Though the stories stop short of preaching and proselytizing, some readers might be put off by the uncompromising spiritual center to be found throughout the book, but that would be their loss if they walk away from American Masculine. This is one of the more challenging set of short stories I've read in a long time--it pokes my conscience and gently leads me to self-examination. Am I better man for reading American Masculine? I don't know, but I do feel refreshed and invigorated. In his day job, Ray teaches courses in leadership and forgiveness at Gonzaga University and some of that inevitably spills over onto the pages of the book.
The cover design shows two bison butting heads, hooves churning the earth, dust flying from their shaggy hides. So it goes with the stories where characters fight each other and, more often, themselves as they strive for the better angels of their nature. In the first story, "How We Fall," Benjamin Killsnight, who "worked on small hopes and limited understanding," wrestles against the alcoholic heritage of his Northern Cheyenne upbringing:
Benjamin had been a drinker since an uncle started him on it in grade school. Same uncle forced a drunk Sioux woman on him when Ben was thirteen and he had run from the house, crying from her terrible fingers.
The cultural stereotypes of the drunk Indian and Marlboro cowboy limn the edges of the fiction here. Ray wants us know he acknowledges that baggage but he is working on a new image of the West--one where grace and brutality co-exist. Adapt and overcome the harsh conditions, as long as you learn something along the way.
Ray is unflinching in his descriptions of violence. A father breaks his son's nose and it makes the sound "like a bootstep on fresh snow." In another story, a fistfight puts us right there at the knobby end of knuckles:
He seeks only the concave feel of facial structure, the slippery skin of cheekbones, the line of a man's nose, the loose pendulum of the jawbone and the cool sockets of the eyes. He likes these things, the sound they make as they give way, the sound of cartilage and the way the skin slits open before the blood begins, the white-hard glisten of bone, the sound of the face when it breaks. But he hates himself that he likes it.
That comes from my favorite story in the book, "The Great Divide." It's a masterfully-told mini-biography of a bull rider named Middie (the self-hating fighter) who ends up working as a "muscle man" keeping peace on a passenger train and tossing off drunks when they pull into the station. In an earlier section of the story, we see Middie as a teenager walking a fenceline in a whiteout, searching for his abusive father who left the house three days earlier and never returned:
Walking, the boy figures what he's figured before and this time the reckoning is true. He sees the black barrel of the rifle angled on the second line of barbed wire, snow a thin mantle on the barrel's eastward lie. He sees beneath it the body-shaped mound, brushes the snow away with a hand, finds the frozen head of his father, the open eyes dull as gray stones. A small hole under the chin is burnt around the edges, and at the back of his father's head, fist-sized, the boy finds the exit wound.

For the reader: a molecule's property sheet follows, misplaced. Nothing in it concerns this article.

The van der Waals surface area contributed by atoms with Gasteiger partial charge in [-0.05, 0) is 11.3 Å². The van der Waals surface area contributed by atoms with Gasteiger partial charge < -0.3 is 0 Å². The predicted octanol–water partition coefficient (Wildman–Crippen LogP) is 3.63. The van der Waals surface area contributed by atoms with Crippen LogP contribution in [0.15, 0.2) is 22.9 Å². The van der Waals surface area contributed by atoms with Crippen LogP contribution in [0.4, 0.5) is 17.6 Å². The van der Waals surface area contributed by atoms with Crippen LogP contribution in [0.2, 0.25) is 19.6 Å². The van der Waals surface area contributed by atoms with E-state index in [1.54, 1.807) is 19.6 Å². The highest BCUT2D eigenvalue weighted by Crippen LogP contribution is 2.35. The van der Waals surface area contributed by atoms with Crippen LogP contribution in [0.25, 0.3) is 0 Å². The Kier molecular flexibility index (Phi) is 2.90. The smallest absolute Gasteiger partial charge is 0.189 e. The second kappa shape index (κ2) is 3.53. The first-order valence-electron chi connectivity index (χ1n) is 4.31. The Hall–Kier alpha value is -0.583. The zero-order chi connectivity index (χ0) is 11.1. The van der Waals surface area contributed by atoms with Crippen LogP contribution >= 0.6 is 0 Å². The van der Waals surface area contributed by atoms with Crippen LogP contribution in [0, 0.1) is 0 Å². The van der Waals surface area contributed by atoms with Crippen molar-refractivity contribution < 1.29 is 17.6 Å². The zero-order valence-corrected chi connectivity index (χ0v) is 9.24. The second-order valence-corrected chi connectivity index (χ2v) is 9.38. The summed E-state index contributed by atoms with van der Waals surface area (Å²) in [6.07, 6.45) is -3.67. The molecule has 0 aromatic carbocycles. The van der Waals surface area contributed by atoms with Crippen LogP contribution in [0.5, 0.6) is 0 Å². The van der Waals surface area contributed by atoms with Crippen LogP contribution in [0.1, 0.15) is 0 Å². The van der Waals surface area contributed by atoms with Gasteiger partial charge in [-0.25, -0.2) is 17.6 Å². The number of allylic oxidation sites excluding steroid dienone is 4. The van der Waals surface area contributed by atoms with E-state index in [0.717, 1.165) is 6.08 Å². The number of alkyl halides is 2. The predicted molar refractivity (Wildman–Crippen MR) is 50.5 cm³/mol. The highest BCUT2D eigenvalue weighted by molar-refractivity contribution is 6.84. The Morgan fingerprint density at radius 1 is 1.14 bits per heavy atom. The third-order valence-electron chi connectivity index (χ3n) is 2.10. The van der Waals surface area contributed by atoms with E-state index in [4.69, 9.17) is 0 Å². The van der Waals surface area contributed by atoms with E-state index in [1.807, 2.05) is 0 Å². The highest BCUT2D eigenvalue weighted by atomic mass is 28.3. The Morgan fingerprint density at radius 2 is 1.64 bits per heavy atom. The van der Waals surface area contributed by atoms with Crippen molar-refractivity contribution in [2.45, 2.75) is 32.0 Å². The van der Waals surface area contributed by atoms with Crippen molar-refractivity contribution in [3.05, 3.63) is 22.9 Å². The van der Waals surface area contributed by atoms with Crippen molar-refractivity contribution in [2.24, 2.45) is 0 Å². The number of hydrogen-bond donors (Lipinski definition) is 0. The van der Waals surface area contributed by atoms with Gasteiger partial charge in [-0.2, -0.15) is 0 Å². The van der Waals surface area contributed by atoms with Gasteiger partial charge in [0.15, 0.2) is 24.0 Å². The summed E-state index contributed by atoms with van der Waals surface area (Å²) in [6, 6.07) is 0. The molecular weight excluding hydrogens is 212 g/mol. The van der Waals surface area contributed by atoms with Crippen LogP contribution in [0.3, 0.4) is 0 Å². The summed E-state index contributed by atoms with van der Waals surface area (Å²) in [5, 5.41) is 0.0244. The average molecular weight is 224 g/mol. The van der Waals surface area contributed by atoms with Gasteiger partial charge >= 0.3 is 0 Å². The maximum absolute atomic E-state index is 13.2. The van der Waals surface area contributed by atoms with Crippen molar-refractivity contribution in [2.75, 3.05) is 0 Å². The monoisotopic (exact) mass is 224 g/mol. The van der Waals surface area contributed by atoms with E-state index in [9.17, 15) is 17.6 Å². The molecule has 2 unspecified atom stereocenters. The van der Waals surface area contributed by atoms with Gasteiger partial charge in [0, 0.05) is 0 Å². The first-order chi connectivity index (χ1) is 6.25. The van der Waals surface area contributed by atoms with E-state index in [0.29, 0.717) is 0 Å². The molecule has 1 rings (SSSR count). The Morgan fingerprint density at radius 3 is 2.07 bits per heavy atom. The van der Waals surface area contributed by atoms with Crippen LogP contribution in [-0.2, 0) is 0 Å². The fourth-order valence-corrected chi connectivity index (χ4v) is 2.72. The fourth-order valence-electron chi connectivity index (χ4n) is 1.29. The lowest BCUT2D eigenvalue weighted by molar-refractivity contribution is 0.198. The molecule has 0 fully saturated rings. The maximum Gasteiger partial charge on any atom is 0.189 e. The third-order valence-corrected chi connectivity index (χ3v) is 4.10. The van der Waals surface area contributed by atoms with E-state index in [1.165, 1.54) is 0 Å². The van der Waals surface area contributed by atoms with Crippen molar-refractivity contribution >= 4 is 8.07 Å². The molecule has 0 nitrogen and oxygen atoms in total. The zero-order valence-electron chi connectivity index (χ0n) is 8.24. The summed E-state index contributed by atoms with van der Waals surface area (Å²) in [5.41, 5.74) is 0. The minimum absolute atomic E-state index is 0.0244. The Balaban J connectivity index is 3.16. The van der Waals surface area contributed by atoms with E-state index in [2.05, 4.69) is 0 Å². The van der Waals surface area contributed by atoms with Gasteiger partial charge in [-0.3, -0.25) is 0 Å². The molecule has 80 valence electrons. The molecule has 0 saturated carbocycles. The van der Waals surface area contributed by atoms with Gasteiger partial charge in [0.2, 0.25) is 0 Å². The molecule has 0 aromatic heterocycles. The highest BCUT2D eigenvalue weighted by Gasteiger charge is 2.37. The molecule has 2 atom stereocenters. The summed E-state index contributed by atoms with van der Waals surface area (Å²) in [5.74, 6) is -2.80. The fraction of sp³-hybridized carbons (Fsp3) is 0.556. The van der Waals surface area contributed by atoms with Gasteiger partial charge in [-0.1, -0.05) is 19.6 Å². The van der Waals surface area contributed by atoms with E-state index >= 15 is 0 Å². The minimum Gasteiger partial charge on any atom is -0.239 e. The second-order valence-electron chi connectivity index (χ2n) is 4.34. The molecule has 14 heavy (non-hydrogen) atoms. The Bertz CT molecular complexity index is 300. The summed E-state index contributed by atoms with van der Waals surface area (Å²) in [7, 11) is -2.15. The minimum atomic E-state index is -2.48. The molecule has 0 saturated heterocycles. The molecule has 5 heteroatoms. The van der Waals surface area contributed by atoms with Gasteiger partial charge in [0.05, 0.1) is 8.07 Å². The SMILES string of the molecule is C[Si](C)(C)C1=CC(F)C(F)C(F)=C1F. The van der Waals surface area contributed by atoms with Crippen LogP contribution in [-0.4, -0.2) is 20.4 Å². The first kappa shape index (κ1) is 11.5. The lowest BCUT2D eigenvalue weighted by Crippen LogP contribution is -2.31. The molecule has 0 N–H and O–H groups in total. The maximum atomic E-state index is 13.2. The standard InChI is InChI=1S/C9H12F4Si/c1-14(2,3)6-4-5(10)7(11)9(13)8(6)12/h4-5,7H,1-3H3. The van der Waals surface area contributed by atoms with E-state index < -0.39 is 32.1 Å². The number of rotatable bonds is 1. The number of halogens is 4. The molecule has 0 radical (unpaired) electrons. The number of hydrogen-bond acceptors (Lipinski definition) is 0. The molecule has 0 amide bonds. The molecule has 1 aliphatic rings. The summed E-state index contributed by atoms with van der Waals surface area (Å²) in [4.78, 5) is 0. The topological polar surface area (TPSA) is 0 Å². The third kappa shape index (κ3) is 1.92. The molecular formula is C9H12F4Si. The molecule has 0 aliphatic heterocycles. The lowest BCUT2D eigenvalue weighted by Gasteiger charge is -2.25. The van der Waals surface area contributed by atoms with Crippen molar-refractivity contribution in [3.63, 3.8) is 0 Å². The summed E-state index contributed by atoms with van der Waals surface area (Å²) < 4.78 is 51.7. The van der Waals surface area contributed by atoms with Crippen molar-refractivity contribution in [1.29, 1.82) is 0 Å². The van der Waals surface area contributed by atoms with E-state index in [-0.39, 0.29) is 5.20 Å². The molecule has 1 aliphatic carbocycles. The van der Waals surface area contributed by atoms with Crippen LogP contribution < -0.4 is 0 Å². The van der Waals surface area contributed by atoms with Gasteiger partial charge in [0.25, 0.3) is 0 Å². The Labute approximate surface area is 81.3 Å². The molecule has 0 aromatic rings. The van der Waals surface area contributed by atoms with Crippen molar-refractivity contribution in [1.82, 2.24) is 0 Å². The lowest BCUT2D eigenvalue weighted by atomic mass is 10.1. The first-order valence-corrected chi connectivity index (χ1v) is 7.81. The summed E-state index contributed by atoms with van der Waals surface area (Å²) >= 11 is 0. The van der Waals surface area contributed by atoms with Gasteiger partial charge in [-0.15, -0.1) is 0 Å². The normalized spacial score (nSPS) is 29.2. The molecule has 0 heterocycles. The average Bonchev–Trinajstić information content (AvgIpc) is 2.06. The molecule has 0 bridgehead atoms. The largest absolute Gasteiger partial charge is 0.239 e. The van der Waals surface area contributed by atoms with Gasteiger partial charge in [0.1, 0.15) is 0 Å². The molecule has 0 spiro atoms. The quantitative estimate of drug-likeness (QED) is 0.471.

When the boy pulls the gun from his father's hand two of the fingers snap away and land in the snow. The boy opens his father's coat, puts the fingers in his father's front shirt pocket. He shoulders his father, carries the gun, takes his father home.
The scene is shocking in its details, but there is something about that act of putting his father's fingers in his pocket that speaks of tenderness and forgiveness for all the beatings that the father administered.
In many instances, it is the landscape which offers both violence and grace. In the "three-panel" story "Rodin's The Hand of God," a father must nurse his distraught daughter back to sanity after her car flips off the highway into the Madison River and her two children are killed. One day, after leaving for work, he decides to turn around and check in on her, say "I love you" one more time:
Far away, he spots her blue Ford. It is broad daylight and the garden hose looks so simple and obvious, he starts to cry. He speeds and halts and whispers to himself as he lifts her body, light, feathery in his arms, light as a sparrow or whip-poor-will, a hummingbird, small corpus made of sunlight or vapor. Mercy, he pleads, and he speeds in his car through traffic lights and signs, her body limp on the black leather of the backseat, her white face whiter than the faces of the silent performers he'd seen in Japan or the bleached buffalo skull he'd found as a boy with his father--like a huge shard of prehistoric bone--white, whiter than the white sun over the Spanish Peaks that shines as it does on him and her, on the Crazies near Big Timber and west to the Sapphires, east to the Beartooths, and north, far north to the Missions, all the way to Glacier.
Notice how softly Ray moves us from that white face in the back of the car out into the wide horizons of Montana's endless sky. Man is not just a tiny figure on the landscape; at times he is the landscape. And, through violence, the land reclaims the fragile human beings. In the exquisite story "When We Rise," which is dominated by the image of two men attempting impossible basketball free throws outdoors on a snowy night, one of those men, Shale, remembers the accident which claimed his brother Weston, a rising collegiate hoopster. Ray moves from the sublime to the tragic in the space of one paragraph:
There is a highway, the interstate east through Idaho where dawn is a light from the border on, from the passes, Fourth of July, and Lookout, a light that illumines and carries far but remains unseen until he closes his eyes and he is cresting the apex under the blue "Welcome to Montana" sign, riding the downslant to a wilderness more oceanic than earthlike, a manifold vastness of timber, the trees in wide swells and up again in lifts that ascend in swaths of shadow and the shadow of shadows until the woodland stops and the vault of sky becomes morning. Weston, alone and in their father's car, sped from the edge of that highway in darkness and blew out the metal guardrail and warped the steel so it reached after the car like a strange hand through which the known world passes, the heavy dark Chevelle like a shot star, headlights that put beams in the night until the chassis turned and the car became an untethered creature that fell and broke itself on the valley floor. The moment sticks in Shale's mind, always has, no one having seen anything but the aftermath and silence, and down inside the wreckage a pale arm from the window, almost translucent, like a thread leading back to what was forsaken.